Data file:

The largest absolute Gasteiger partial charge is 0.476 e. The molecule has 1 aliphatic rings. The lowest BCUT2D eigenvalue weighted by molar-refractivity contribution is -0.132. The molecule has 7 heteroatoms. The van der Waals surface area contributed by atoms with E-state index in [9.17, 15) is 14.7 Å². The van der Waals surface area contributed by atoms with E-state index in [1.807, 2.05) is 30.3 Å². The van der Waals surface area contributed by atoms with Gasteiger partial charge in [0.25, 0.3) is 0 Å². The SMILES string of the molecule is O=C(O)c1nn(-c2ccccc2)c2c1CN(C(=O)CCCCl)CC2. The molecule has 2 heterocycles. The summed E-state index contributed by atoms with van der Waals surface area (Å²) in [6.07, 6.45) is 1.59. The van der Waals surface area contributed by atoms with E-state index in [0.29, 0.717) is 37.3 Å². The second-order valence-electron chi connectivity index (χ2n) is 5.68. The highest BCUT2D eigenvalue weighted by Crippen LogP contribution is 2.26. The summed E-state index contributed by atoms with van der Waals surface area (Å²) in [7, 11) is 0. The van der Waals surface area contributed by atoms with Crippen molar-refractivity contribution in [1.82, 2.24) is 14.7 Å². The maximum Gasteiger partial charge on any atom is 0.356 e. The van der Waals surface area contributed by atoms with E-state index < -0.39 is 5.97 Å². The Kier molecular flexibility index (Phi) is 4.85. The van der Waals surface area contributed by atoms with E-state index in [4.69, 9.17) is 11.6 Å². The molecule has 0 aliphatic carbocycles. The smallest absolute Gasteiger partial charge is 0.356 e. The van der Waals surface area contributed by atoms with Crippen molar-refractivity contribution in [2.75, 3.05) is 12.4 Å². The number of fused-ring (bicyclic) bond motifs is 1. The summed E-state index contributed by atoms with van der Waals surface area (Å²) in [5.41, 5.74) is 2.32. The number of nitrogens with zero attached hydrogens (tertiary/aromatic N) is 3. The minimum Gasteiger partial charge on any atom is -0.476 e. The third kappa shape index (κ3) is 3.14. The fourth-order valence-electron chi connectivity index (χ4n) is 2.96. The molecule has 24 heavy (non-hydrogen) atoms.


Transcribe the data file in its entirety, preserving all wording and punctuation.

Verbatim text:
The largest absolute Gasteiger partial charge is 0.476 e. The molecule has 1 aliphatic rings. The lowest BCUT2D eigenvalue weighted by molar-refractivity contribution is -0.132. The molecule has 7 heteroatoms. The van der Waals surface area contributed by atoms with E-state index in [9.17, 15) is 14.7 Å². The van der Waals surface area contributed by atoms with E-state index in [1.807, 2.05) is 30.3 Å². The van der Waals surface area contributed by atoms with Gasteiger partial charge in [0.25, 0.3) is 0 Å². The SMILES string of the molecule is O=C(O)c1nn(-c2ccccc2)c2c1CN(C(=O)CCCCl)CC2. The molecule has 2 heterocycles. The summed E-state index contributed by atoms with van der Waals surface area (Å²) in [6.07, 6.45) is 1.59. The van der Waals surface area contributed by atoms with E-state index in [0.29, 0.717) is 37.3 Å². The second-order valence-electron chi connectivity index (χ2n) is 5.68. The highest BCUT2D eigenvalue weighted by Crippen LogP contribution is 2.26. The summed E-state index contributed by atoms with van der Waals surface area (Å²) in [7, 11) is 0. The van der Waals surface area contributed by atoms with Crippen molar-refractivity contribution in [1.82, 2.24) is 14.7 Å². The maximum Gasteiger partial charge on any atom is 0.356 e. The van der Waals surface area contributed by atoms with E-state index < -0.39 is 5.97 Å². The Kier molecular flexibility index (Phi) is 4.85. The van der Waals surface area contributed by atoms with E-state index in [4.69, 9.17) is 11.6 Å². The molecule has 0 aliphatic carbocycles. The smallest absolute Gasteiger partial charge is 0.356 e. The van der Waals surface area contributed by atoms with Crippen molar-refractivity contribution in [2.75, 3.05) is 12.4 Å². The number of fused-ring (bicyclic) bond motifs is 1. The summed E-state index contributed by atoms with van der Waals surface area (Å²) in [5.41, 5.74) is 2.32. The number of nitrogens with zero attached hydrogens (tertiary/aromatic N) is 3. The minimum Gasteiger partial charge on any atom is -0.476 e. The third kappa shape index (κ3) is 3.14. The fourth-order valence-electron chi connectivity index (χ4n) is 2.96. The molecule has 24 heavy (non-hydrogen) atoms.